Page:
Acting campaign manager and former Kremlin employee Paul Manafort sends an email to a contact in Russia, asking the contact to pass along a message to oligarch Oleg Deripaska. The message: “If he needs private briefings we can accommodate.”
The exchange is part of a massive collection of Manafort emails later obtained by Robert Mueller’s team in the Russia investigation.
Oleg Deripaska, in 2016, is the president of a Russian energy company and heads the second largest aluminum company in the world. Before the 2007-2008 financial crisis, he was the richest man in Russia. He is still a billionaire.
Deripaska obtained a U.S. visa in 2005 by paying $260,000 to Senate Republican leader Bob Dole’s law firm in exchange for the firm lobbying on his behalf. His visa was revoked in 2006 when law enforcement found reason to suspect that he was intending to invest in U.S. properties for money laundering. In 2010, the Financial Times reported that Russian mafias have financial ties to Deripaska businesses.
Later reports claim that Manafort owes Deripaska around $19 million for a failed investment. Providing private Trump campaign updates to Deripaska would act as Manafort’s payment.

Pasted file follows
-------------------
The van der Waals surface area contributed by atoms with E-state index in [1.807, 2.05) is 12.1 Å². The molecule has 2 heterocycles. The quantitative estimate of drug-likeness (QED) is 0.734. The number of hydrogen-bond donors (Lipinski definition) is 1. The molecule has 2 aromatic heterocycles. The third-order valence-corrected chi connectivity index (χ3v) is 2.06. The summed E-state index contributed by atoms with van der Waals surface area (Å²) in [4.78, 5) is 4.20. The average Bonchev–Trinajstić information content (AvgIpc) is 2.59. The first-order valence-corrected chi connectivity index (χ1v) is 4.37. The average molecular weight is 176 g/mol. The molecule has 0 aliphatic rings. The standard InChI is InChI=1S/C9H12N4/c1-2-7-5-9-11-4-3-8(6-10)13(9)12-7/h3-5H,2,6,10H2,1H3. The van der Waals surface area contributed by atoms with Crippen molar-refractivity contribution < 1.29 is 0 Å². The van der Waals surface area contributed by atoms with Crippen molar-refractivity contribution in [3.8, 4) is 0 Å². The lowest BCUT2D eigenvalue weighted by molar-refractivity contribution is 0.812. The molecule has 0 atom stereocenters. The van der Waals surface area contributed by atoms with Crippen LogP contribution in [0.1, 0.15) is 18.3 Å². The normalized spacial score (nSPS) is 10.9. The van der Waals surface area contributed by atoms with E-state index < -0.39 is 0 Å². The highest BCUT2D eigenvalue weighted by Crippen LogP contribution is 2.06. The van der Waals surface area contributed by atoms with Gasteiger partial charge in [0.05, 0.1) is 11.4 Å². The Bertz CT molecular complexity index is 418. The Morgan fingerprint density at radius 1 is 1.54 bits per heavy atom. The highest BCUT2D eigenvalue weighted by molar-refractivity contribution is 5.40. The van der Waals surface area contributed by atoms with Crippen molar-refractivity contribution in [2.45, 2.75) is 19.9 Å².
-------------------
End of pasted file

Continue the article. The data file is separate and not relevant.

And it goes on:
Spokespeople for both Manafort and Deripaska have insisted that the private briefings never actually materialized. But if he did offer privileged campaign information “in exchange for debt cancellation,” Olson said, that would have raised several red flags for US intelligence officials.
“First, of course is his willingness to disclose confidential information for personal gain,” he said. “Second, and of more concern, is debt cancellation is much harder to track than payment. Payments leave a paper trail, debt forgiveness does not. It’s a very effective way to conceal transfer of value and is another CI flag.”
Photograph: ABC/ Ida Mae Astute